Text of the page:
Women in politics

The coffee shops and restaurants in Dubuque are frequent meeting spots for people running for office and for their supporters. But even beyond these meeting places, something’s abuzz across Iowa and the U.S.

During primary season, residents in Iowa brace themselves for the arrival of politicians because the state has long been considered a pulse of the nation. In this year’s mid-term elections, Iowa is again on par with national politics — this time, with the number of women running for office.

While there are a number of motivations behind this momentum, two major refrains sound out: Equal representation and children’s future.

Nancy Fett, running for Iowa House District 57, is one who wants to make Iowa House more balanced, and yet she had seen herself as a “behind-the scenes person, organizing and coordinating.”

In her campaign, there is little sign of that. She aims to be energized and energizing, and she speaks to be heard.

“I’m running for a million reasons,” she said. “It’s unconscionable what we’re doing to education. I grew up in Iowa when education was strong and when it took care of our most vulnerable. To get to a skilled workforce, we have to invest in it. More than half of our jobs require more than a high school education.”

As a Social Work professor at Loras College, Fett said she’s now “living out the message (she’s) been telling students,” who represent the youth and their future she wants to fight for.

Lindsay James, running for Iowa House District 99, sees her campaign strengthened by the numbers and voices in a “movement moment.”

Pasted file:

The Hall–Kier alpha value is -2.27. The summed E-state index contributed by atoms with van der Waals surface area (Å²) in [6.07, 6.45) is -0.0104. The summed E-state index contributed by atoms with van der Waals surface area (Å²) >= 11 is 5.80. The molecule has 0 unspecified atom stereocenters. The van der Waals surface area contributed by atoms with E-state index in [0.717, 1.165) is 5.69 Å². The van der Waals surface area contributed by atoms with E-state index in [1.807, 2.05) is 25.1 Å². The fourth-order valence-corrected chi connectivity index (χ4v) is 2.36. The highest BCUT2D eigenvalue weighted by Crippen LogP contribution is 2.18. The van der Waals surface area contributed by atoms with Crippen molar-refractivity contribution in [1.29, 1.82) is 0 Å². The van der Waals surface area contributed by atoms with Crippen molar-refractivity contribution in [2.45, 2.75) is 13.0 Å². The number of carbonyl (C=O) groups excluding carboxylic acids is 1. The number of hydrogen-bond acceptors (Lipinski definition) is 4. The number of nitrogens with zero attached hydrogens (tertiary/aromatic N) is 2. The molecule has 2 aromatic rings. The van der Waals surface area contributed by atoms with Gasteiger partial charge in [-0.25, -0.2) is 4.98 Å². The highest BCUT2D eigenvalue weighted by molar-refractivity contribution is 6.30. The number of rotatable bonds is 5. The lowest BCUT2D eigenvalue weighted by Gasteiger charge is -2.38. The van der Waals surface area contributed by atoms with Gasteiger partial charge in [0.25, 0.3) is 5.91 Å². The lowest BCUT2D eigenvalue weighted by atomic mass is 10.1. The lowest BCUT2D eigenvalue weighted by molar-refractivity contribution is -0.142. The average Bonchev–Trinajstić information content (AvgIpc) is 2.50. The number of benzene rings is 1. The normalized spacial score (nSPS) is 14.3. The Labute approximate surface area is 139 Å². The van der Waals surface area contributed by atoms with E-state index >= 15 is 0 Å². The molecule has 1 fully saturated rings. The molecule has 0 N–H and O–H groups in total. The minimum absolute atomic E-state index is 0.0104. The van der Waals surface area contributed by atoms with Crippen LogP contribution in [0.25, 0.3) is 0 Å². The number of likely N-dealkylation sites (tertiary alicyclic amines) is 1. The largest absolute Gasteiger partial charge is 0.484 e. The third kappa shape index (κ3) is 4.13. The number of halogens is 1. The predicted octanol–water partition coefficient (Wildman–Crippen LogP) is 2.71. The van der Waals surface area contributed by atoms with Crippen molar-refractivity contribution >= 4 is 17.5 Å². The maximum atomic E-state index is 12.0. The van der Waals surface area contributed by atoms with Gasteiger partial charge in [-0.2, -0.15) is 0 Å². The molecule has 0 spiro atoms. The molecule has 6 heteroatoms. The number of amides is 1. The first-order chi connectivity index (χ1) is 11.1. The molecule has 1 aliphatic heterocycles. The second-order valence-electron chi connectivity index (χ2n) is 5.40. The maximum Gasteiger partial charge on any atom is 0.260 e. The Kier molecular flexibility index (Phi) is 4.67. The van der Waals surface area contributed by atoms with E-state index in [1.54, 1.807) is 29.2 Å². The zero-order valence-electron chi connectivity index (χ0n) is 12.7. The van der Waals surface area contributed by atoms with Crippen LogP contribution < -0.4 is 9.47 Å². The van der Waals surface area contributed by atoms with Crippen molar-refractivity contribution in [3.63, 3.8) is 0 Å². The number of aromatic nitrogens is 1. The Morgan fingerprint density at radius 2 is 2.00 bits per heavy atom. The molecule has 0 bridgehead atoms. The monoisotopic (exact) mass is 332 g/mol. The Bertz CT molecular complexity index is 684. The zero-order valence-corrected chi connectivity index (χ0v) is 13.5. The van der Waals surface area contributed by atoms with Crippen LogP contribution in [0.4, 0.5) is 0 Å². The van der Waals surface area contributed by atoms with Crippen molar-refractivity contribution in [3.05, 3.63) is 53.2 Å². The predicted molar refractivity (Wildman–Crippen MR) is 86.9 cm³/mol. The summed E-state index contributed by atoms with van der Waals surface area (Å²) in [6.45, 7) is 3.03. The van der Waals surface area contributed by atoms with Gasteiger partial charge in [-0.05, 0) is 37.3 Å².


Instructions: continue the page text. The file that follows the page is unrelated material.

“Women all across the country are stepping out and stepping up in profound ways,” James said. “And young girls are noticing. I’m noticing a groundswell of hope, a recognition that the future doesn’t belong to us. It belongs to our kids. And that if we are going to give them their best chance at life, adults must step up and listen with compassion and lead with conviction.”

To accomplish this, women believe we need a range of candidates who get elected to be effective policymakers.

“Diversity at our decision-making tables makes us stronger,” James said. “Without our voice, the conversation is unbalanced, political possibility is limited, and issues facing women can too easily get swept aside.”

Strength comes from balanced representation, those running said. However, today, only 19 percent of U.S. Congress seats are held by women. In Iowa House and Senate, 34 women hold seats for 22.7 percent representation.

Pauline Chilton, James’ opponent in District 99, is running to meet the needs in her district, too.

“When I made the Iowa house decision, I was feeling an internal tug,” Chilton said. “It took time to figure out what it was, and I felt peace when I made the decision.”

Chilton has noticed that, as a woman, it can be difficult to get to the issues.

“Women are scrutinized for everything even before (a conversation),” she said. “But door-knocking and meeting people face to face has been valuable. It’s personal, and I love hearing stories.”

She’s received questions about being a conservative woman of color, and she sees this in line with values of individuality and rights. These, she noted, need to be present in government.

“If we want a truly representative government, then we need to elect people that come from different backgrounds and experiences,” Chilton said. “People appreciate it when you show up. I want to learn what (issues are) important to them. Many are not partisan issues.”